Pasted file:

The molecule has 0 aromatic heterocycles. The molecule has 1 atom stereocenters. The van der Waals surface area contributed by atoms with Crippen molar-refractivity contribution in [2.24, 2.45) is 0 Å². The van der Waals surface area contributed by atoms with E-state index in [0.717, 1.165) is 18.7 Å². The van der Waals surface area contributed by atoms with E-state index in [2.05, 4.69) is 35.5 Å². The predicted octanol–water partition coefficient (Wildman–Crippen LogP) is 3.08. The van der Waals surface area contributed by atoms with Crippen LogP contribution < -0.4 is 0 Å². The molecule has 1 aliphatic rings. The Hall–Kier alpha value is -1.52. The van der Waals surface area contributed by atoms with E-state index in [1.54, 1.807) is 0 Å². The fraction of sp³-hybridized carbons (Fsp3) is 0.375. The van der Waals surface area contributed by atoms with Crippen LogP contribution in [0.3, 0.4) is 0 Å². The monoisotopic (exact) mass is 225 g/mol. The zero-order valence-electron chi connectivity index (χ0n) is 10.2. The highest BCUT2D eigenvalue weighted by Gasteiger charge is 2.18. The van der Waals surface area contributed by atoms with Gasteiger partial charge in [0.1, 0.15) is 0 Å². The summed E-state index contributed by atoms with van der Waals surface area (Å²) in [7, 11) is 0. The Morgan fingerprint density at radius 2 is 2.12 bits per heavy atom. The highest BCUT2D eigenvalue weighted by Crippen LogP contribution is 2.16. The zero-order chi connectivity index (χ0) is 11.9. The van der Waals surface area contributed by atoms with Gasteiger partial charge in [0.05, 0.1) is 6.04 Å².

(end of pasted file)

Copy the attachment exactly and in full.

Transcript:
The molecule has 0 aromatic heterocycles. The molecule has 1 atom stereocenters. The van der Waals surface area contributed by atoms with Crippen molar-refractivity contribution in [2.24, 2.45) is 0 Å². The van der Waals surface area contributed by atoms with E-state index in [0.717, 1.165) is 18.7 Å². The van der Waals surface area contributed by atoms with E-state index in [2.05, 4.69) is 35.5 Å². The predicted octanol–water partition coefficient (Wildman–Crippen LogP) is 3.08. The van der Waals surface area contributed by atoms with Crippen LogP contribution < -0.4 is 0 Å². The molecule has 1 aliphatic rings. The Hall–Kier alpha value is -1.52. The van der Waals surface area contributed by atoms with E-state index in [1.54, 1.807) is 0 Å². The fraction of sp³-hybridized carbons (Fsp3) is 0.375. The van der Waals surface area contributed by atoms with Crippen LogP contribution in [0.3, 0.4) is 0 Å². The monoisotopic (exact) mass is 225 g/mol. The zero-order valence-electron chi connectivity index (χ0n) is 10.2. The highest BCUT2D eigenvalue weighted by Gasteiger charge is 2.18. The van der Waals surface area contributed by atoms with Gasteiger partial charge in [0.1, 0.15) is 0 Å². The summed E-state index contributed by atoms with van der Waals surface area (Å²) in [7, 11) is 0. The Morgan fingerprint density at radius 2 is 2.12 bits per heavy atom. The highest BCUT2D eigenvalue weighted by Crippen LogP contribution is 2.16. The zero-order chi connectivity index (χ0) is 11.9. The van der Waals surface area contributed by atoms with Gasteiger partial charge in [0.05, 0.1) is 6.04 Å².